National Affairs: Army & Navy

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War Without Profit (Cont'd)

Last week the War Policies Commission, chairmanned by dapper, pink-cheeked Secretary of War Hurley, concluded its public hearings, prepared to write a report for the President. Created by Congress, it had heard many a witness, some with ideas, more without, on how to take the profit out of war. No proposal had gained more attention or stirred more discussion than that of Bernard Mannes Baruch, Wartime head of the War Industries Board, for "freezing" all prices by presidential proclamation at the outbreak of War (TIME, May 25). At the Commission's closing session Mr. Baruch reappeared to answer such critics of his plan as Newton Diehl Baker and General Douglas MacArthur, Chief of Staff.

''There was not a single witness," declared Mr. Baruch, "who did not propose price-fixing through some means. The excess profits tax standing alone as a means of equalizing the burdens of war is fatally defective because it aggravates inflation. The fixation of a few individual prices is a wrong war policy because it would be confiscatory, because it has only a fragmentary effect on inflation and because it is more difficult than general stabilization.

"We used a good many euphemisms during the War for the sake of national morale and this one of 'price-fixing by agreement' is a good deal like calling conscription 'selective service' and referring to registrants for the draft as 'mass volunteers.' Let's make no mistake about it. We fixed prices [during the War] with the aid of potential Federal compulsion and we could not have obtained unanimous compliance otherwise."

Next to the Baruch plan, the most arresting proposal the Commission heard last week came from New York's swart little Congressman Fiorello Henry La Guardia. A War aviator, Representative La Guardia wanted a constitutional amendment to allow a wartime Government to declare a moratorium, nationalize all industry, ration the entire civil population and conscript everyone "from Texas Guinan to J. P. Morgan." Ships, railroads, everything would be taken over without compensation and returned later to their owners without damage payments. Testified this Republican insurgent:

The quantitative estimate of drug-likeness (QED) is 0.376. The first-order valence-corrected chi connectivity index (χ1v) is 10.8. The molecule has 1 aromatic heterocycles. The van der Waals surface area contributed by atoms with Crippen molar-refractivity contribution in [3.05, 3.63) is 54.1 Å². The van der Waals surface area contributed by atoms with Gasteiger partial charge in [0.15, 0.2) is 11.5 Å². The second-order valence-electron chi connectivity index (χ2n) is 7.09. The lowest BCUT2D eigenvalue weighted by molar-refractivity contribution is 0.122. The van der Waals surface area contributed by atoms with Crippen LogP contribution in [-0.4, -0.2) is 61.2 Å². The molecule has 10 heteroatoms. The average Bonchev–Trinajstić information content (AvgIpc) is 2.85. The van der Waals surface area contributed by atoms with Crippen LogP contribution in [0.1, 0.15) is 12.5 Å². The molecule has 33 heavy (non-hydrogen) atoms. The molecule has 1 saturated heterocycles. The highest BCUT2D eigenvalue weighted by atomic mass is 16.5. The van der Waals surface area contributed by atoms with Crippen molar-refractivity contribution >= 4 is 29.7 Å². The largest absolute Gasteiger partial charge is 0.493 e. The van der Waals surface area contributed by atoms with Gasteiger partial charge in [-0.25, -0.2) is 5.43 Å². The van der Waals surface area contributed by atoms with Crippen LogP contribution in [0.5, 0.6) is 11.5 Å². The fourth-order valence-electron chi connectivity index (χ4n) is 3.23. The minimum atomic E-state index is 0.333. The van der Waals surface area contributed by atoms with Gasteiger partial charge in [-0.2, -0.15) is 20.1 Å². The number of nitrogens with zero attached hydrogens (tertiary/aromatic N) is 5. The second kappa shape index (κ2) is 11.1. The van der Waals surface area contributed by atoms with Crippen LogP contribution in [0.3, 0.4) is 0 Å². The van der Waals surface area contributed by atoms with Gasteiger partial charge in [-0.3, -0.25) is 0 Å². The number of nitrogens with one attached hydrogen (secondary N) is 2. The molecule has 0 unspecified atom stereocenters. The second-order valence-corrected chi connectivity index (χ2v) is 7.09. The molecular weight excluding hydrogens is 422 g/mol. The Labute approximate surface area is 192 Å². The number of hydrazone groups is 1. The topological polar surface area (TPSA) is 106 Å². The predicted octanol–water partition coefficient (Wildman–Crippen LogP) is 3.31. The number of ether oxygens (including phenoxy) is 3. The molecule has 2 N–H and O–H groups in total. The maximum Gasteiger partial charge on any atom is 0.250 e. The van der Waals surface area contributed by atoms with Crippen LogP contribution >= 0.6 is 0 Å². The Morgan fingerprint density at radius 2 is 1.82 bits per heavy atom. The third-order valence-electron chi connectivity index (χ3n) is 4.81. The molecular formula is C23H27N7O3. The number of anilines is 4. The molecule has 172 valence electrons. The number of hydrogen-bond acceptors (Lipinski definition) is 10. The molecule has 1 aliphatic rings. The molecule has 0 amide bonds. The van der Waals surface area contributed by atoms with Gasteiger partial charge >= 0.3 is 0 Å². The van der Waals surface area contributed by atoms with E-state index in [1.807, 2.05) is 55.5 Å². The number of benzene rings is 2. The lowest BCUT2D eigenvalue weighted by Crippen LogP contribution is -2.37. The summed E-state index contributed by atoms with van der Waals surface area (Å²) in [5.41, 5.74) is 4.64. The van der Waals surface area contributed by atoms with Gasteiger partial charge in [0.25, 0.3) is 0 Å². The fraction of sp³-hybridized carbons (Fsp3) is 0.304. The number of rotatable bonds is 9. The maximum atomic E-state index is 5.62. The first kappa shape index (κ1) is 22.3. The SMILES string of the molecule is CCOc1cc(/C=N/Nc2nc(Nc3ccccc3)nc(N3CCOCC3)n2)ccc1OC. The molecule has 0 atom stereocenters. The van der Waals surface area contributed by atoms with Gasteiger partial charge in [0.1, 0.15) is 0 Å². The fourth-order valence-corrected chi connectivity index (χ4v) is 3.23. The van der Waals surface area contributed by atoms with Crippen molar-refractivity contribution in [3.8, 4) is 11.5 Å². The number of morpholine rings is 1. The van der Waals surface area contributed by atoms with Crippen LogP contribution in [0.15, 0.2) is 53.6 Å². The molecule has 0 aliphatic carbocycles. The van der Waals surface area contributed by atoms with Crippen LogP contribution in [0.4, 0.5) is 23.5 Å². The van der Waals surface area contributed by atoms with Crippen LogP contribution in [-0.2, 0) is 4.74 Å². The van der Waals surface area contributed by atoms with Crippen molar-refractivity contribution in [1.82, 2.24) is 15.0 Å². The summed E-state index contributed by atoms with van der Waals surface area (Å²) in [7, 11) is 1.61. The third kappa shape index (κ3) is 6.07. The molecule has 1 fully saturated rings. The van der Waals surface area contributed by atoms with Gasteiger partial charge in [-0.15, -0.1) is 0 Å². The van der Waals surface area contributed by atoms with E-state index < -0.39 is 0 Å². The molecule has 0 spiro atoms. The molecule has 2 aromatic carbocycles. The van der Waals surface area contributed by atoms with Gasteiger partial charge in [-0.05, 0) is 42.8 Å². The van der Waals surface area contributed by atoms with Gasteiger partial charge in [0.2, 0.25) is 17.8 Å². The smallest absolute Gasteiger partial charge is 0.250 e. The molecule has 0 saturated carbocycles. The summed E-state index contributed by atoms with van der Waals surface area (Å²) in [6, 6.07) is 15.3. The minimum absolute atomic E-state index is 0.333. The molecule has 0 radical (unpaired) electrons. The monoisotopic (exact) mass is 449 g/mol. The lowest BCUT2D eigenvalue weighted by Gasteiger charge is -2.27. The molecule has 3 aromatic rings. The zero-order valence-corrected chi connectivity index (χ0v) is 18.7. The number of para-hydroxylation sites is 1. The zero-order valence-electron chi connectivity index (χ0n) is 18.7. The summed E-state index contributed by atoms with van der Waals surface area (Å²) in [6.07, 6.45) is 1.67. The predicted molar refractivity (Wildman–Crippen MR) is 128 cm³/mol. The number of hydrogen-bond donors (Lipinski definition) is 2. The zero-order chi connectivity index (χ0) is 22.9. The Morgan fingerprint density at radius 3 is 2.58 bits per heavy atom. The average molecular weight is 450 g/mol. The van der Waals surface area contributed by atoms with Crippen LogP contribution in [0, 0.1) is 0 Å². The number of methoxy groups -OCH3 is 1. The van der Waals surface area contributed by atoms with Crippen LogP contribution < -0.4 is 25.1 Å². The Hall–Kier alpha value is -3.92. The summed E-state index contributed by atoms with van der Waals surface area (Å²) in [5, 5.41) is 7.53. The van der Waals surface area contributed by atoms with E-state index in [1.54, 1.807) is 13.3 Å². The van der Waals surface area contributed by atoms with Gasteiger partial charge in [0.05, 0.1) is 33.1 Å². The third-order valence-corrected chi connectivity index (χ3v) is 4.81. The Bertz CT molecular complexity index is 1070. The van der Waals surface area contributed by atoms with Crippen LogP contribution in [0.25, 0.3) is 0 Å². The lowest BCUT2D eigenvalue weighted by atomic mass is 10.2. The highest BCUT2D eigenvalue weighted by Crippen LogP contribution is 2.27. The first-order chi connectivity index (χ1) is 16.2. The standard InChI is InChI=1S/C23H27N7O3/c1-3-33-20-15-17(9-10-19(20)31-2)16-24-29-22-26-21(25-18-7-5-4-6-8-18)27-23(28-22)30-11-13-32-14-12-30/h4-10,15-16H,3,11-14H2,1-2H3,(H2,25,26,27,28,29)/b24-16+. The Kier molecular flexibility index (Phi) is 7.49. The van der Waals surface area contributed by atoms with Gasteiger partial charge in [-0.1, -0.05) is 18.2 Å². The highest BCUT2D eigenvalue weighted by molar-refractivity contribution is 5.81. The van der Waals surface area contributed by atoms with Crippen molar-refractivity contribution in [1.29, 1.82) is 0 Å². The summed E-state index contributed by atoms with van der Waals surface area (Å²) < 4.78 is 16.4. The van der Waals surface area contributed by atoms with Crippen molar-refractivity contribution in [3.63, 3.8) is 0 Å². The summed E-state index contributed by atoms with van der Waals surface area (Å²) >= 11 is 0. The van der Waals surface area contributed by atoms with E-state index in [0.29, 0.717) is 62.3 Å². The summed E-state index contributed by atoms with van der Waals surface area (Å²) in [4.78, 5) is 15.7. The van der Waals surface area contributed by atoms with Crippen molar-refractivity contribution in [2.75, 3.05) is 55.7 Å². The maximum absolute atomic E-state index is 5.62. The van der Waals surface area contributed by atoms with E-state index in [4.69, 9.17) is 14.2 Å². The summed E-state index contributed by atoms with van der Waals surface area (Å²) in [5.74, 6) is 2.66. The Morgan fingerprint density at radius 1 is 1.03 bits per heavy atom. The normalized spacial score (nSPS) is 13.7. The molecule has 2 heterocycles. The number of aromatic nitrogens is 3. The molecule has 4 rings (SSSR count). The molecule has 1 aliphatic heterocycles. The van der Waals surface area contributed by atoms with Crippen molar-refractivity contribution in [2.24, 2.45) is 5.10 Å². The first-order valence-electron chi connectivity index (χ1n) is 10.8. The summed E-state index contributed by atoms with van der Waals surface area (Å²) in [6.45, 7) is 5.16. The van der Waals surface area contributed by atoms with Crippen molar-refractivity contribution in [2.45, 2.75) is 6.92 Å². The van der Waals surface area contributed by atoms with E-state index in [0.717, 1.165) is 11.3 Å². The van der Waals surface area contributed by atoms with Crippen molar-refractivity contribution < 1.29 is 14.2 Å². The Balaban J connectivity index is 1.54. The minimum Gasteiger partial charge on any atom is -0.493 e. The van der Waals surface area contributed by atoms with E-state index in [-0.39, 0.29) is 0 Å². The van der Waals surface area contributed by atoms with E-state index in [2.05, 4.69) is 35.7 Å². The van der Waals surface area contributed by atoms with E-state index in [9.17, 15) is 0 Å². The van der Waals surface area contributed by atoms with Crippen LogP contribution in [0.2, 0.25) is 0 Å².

"The safest place in the next war will be in the first-line trenches. The casualties among the civil population will be enormous. Under any system there will be inequalities. There will be casualties among industry, finance and commerce, the same as combatants. . . ."

Herbert Bayard Swope, onetime executive editor of the late, muzzle-hating New York World, startled newsmen by his rigorous advocacy of wartime censorship and propaganda. He would put all publications under Federal license with a Secretary of Information in the President's Cabinet. Said he to the W. P. C.:

"Just as raw materials, capital and men are conscripted or controlled, so must public opinion be dealt with in time of war. It must be organized and paraded under drillmasters. Censorship and propaganda are the agencies of domination. . . . Propaganda, however naive at times, shall proclaim our virtues, sublimate our aims, accentuate our successes, indict the vices of the enemy and minimize his achievements. . . ."

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